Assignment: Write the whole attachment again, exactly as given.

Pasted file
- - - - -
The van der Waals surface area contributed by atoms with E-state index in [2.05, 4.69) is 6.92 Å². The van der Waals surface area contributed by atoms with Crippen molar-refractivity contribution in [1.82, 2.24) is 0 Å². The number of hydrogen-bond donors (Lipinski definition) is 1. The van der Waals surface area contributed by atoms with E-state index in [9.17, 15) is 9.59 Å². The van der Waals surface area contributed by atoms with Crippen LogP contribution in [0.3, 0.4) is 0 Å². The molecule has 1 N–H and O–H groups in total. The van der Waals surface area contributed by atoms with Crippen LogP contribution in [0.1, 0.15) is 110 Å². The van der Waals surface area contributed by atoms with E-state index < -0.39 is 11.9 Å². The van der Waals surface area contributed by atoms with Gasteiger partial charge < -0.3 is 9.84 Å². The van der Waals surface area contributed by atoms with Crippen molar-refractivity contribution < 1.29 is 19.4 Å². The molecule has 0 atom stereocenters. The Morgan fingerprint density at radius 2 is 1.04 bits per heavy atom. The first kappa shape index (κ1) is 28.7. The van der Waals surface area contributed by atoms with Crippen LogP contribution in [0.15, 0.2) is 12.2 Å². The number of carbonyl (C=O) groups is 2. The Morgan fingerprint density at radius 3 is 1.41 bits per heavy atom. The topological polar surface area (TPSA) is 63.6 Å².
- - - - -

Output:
The van der Waals surface area contributed by atoms with E-state index in [2.05, 4.69) is 6.92 Å². The van der Waals surface area contributed by atoms with Crippen molar-refractivity contribution in [1.82, 2.24) is 0 Å². The number of hydrogen-bond donors (Lipinski definition) is 1. The van der Waals surface area contributed by atoms with E-state index in [9.17, 15) is 9.59 Å². The van der Waals surface area contributed by atoms with Crippen LogP contribution in [0.3, 0.4) is 0 Å². The molecule has 1 N–H and O–H groups in total. The van der Waals surface area contributed by atoms with Crippen LogP contribution in [0.1, 0.15) is 110 Å². The van der Waals surface area contributed by atoms with E-state index < -0.39 is 11.9 Å². The van der Waals surface area contributed by atoms with Gasteiger partial charge < -0.3 is 9.84 Å². The van der Waals surface area contributed by atoms with Crippen molar-refractivity contribution < 1.29 is 19.4 Å². The molecule has 0 atom stereocenters. The Morgan fingerprint density at radius 2 is 1.04 bits per heavy atom. The first kappa shape index (κ1) is 28.7. The van der Waals surface area contributed by atoms with Crippen LogP contribution in [0.15, 0.2) is 12.2 Å². The number of carbonyl (C=O) groups is 2. The Morgan fingerprint density at radius 3 is 1.41 bits per heavy atom. The topological polar surface area (TPSA) is 63.6 Å².